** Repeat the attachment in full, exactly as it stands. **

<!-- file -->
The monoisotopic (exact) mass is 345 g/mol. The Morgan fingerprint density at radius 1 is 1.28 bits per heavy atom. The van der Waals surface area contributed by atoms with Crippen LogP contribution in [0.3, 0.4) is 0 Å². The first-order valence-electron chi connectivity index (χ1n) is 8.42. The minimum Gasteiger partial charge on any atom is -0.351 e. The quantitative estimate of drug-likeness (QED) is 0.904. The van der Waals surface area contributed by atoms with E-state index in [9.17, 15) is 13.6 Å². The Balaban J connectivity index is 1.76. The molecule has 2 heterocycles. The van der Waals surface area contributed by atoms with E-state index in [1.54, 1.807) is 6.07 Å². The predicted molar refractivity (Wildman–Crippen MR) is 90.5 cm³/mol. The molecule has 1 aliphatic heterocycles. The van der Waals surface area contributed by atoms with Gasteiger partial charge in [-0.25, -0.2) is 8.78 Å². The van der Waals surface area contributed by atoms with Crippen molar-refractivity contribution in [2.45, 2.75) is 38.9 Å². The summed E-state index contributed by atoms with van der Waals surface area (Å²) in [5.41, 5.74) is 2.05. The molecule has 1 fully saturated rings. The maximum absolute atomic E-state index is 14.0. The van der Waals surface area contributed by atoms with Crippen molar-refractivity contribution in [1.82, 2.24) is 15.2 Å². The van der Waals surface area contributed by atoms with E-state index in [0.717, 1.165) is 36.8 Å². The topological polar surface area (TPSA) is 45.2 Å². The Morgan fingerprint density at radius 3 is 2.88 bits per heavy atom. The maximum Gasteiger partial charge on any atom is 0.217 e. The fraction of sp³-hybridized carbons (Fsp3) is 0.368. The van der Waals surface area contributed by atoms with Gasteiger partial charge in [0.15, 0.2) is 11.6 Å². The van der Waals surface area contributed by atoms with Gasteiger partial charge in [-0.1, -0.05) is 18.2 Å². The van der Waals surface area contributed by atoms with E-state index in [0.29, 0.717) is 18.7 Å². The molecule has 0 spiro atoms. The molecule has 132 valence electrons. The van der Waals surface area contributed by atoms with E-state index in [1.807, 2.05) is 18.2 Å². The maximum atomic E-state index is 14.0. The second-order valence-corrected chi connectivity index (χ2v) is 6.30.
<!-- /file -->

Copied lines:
The monoisotopic (exact) mass is 345 g/mol. The Morgan fingerprint density at radius 1 is 1.28 bits per heavy atom. The van der Waals surface area contributed by atoms with Crippen LogP contribution in [0.3, 0.4) is 0 Å². The first-order valence-electron chi connectivity index (χ1n) is 8.42. The minimum Gasteiger partial charge on any atom is -0.351 e. The quantitative estimate of drug-likeness (QED) is 0.904. The van der Waals surface area contributed by atoms with E-state index in [9.17, 15) is 13.6 Å². The Balaban J connectivity index is 1.76. The molecule has 2 heterocycles. The van der Waals surface area contributed by atoms with E-state index in [1.54, 1.807) is 6.07 Å². The predicted molar refractivity (Wildman–Crippen MR) is 90.5 cm³/mol. The molecule has 1 aliphatic heterocycles. The van der Waals surface area contributed by atoms with Gasteiger partial charge in [-0.25, -0.2) is 8.78 Å². The van der Waals surface area contributed by atoms with Crippen molar-refractivity contribution in [2.45, 2.75) is 38.9 Å². The summed E-state index contributed by atoms with van der Waals surface area (Å²) in [5.41, 5.74) is 2.05. The molecule has 1 fully saturated rings. The maximum absolute atomic E-state index is 14.0. The van der Waals surface area contributed by atoms with Crippen molar-refractivity contribution in [1.82, 2.24) is 15.2 Å². The van der Waals surface area contributed by atoms with E-state index in [0.717, 1.165) is 36.8 Å². The topological polar surface area (TPSA) is 45.2 Å². The Morgan fingerprint density at radius 3 is 2.88 bits per heavy atom. The maximum Gasteiger partial charge on any atom is 0.217 e. The fraction of sp³-hybridized carbons (Fsp3) is 0.368. The van der Waals surface area contributed by atoms with Gasteiger partial charge in [0.15, 0.2) is 11.6 Å². The van der Waals surface area contributed by atoms with Gasteiger partial charge in [-0.1, -0.05) is 18.2 Å². The van der Waals surface area contributed by atoms with E-state index in [0.29, 0.717) is 18.7 Å². The molecule has 0 spiro atoms. The molecule has 132 valence electrons. The van der Waals surface area contributed by atoms with E-state index in [1.807, 2.05) is 18.2 Å². The maximum atomic E-state index is 14.0. The second-order valence-corrected chi connectivity index (χ2v) is 6.30.